• Q. What led to a documentary on specialty coffees?
  • A. Both (co-director) Hanh (Nguyen) and I were fascinated by the idea of making a film about coffee. At first it wasn’t about specialty coffee per se, but about the coffee cultures which exist in various cities within the US. Then our perspective changed and we focussed on specialty coffee.
  • Q. What do you see happening in the future for coffee farmers, especially in poor, rural areas?
  • A. It depends upon what action we take right now. We are really at a junction where we can act upon it, so it’s too soon to say what will happen because the choice is still in our hands. On a positive note, I would like to see us creating more sustainable farming practices to ensure longevity of demand and supply.
  • Q. What US branded company rates well overall for coffee quality and corporate responsibility?
  • A. I am sure there are more than one doing a great job. We interviewed more than 60 companies like Starbucks, Illy, Peet’s, Cafe Coffee Day which are all corporate companies and play a crucial role in corporate responsibility. That being said, there are other labels like Stumptown, Intelligentsia, Counter Culture etc. all doing their part with as much vigor, without the mandate of a corporate responsibility.
  • Q. What was the greatest logisistical challenge in putting this film together?
  • A. Money. We could talk about many other things, but at the core of it, it was really the intermittent funding which would rock the boat every now and then.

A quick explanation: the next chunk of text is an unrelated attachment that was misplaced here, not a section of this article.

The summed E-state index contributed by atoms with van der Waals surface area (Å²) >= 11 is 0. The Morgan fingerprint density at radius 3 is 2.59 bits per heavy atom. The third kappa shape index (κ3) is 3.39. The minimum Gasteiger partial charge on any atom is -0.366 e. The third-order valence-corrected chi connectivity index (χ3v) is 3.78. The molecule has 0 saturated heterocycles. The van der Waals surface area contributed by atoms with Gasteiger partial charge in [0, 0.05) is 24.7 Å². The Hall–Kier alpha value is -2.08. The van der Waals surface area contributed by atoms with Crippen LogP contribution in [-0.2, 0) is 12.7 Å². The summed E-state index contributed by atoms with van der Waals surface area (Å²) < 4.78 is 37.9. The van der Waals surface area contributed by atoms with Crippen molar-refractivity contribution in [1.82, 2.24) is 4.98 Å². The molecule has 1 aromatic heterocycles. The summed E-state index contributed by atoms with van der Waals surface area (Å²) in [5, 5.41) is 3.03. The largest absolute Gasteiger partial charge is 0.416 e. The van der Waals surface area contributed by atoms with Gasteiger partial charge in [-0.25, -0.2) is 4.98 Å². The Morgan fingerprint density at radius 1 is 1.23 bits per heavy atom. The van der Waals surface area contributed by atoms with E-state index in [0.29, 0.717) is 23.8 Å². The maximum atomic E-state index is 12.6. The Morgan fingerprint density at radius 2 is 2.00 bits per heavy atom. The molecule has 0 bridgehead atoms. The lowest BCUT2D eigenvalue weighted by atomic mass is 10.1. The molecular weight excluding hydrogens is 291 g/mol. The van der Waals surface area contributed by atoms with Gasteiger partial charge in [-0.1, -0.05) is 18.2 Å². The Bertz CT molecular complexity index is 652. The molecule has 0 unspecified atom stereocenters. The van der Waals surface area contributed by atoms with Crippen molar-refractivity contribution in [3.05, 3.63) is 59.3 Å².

• Q. How will global climate change affect the coffee industry?
  • A. The rise in global temperature as a threat to coffee supply is the most discussed topic within the coffee industry. Coffee thrives in a cool and stable environment, and the increase in temperature will render many areas unsuitable for coffee production. This warmth also creates ideal conditions for pests and leaf rust fungus which can savage harvests. Also, overall global climate change will also increase the frequency of other weather events making coffee farming more vulnerable and unpredictable.
  • Q. Describe the perfect coffee bar.
  • A. Simple, warm and welcoming, well-organized. Something which allows the barista and consumer a space for intimacy and dialogue at the same time, makes the consumer enjoy being part of the ritual the barista is performing.
  • Q. Other than what we see in the film, what programs are in place or in the planning stages to assist struggling farmers and farm workers?
  • A. There are many of them varying from organization to organization but generally they deal with topics such as training, education, standards, protocols and sustainability. Some are uniquely designed for specific regions. For example, something may be organized to help farmers and poor children in Uganda, while an electricity project may be in the works for a different farming region of Nicaragua. There are many of such programs and a huge part of the specialty industry is investing time and effort to assist struggling farmers.